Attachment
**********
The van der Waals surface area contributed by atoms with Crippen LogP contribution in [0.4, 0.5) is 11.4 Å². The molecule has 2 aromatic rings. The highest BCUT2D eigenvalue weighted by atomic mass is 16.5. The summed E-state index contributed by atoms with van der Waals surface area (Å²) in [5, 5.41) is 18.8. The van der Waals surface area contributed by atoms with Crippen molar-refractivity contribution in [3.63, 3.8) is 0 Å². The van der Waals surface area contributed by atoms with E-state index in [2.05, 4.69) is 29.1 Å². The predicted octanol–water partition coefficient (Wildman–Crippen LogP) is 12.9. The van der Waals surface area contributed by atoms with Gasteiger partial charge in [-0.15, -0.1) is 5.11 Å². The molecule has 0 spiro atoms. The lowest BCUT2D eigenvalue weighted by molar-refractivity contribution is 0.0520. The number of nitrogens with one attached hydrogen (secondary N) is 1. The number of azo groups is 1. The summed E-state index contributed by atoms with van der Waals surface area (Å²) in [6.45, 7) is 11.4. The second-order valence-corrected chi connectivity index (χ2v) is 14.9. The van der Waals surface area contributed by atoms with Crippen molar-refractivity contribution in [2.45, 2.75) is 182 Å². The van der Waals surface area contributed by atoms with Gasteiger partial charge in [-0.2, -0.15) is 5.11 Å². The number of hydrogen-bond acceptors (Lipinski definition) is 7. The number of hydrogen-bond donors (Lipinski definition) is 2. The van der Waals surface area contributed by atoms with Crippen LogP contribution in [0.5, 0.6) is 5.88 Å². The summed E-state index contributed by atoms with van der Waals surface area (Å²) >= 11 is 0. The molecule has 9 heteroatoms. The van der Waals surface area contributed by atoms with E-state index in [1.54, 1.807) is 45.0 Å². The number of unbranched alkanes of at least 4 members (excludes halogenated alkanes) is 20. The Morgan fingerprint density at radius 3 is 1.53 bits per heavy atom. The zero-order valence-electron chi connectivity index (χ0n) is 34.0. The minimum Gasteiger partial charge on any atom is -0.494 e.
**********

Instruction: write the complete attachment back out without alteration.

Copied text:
The van der Waals surface area contributed by atoms with Crippen LogP contribution in [0.4, 0.5) is 11.4 Å². The molecule has 2 aromatic rings. The highest BCUT2D eigenvalue weighted by atomic mass is 16.5. The summed E-state index contributed by atoms with van der Waals surface area (Å²) in [5, 5.41) is 18.8. The van der Waals surface area contributed by atoms with Crippen molar-refractivity contribution in [3.63, 3.8) is 0 Å². The van der Waals surface area contributed by atoms with E-state index in [2.05, 4.69) is 29.1 Å². The predicted octanol–water partition coefficient (Wildman–Crippen LogP) is 12.9. The van der Waals surface area contributed by atoms with Gasteiger partial charge in [-0.15, -0.1) is 5.11 Å². The molecule has 0 spiro atoms. The lowest BCUT2D eigenvalue weighted by molar-refractivity contribution is 0.0520. The number of nitrogens with one attached hydrogen (secondary N) is 1. The number of azo groups is 1. The summed E-state index contributed by atoms with van der Waals surface area (Å²) in [6.45, 7) is 11.4. The second-order valence-corrected chi connectivity index (χ2v) is 14.9. The van der Waals surface area contributed by atoms with Crippen molar-refractivity contribution in [2.45, 2.75) is 182 Å². The van der Waals surface area contributed by atoms with Gasteiger partial charge in [-0.2, -0.15) is 5.11 Å². The number of hydrogen-bond acceptors (Lipinski definition) is 7. The number of hydrogen-bond donors (Lipinski definition) is 2. The van der Waals surface area contributed by atoms with Crippen LogP contribution in [0.5, 0.6) is 5.88 Å². The summed E-state index contributed by atoms with van der Waals surface area (Å²) >= 11 is 0. The molecule has 9 heteroatoms. The van der Waals surface area contributed by atoms with E-state index in [1.54, 1.807) is 45.0 Å². The number of unbranched alkanes of at least 4 members (excludes halogenated alkanes) is 20. The Morgan fingerprint density at radius 3 is 1.53 bits per heavy atom. The zero-order valence-electron chi connectivity index (χ0n) is 34.0. The minimum Gasteiger partial charge on any atom is -0.494 e.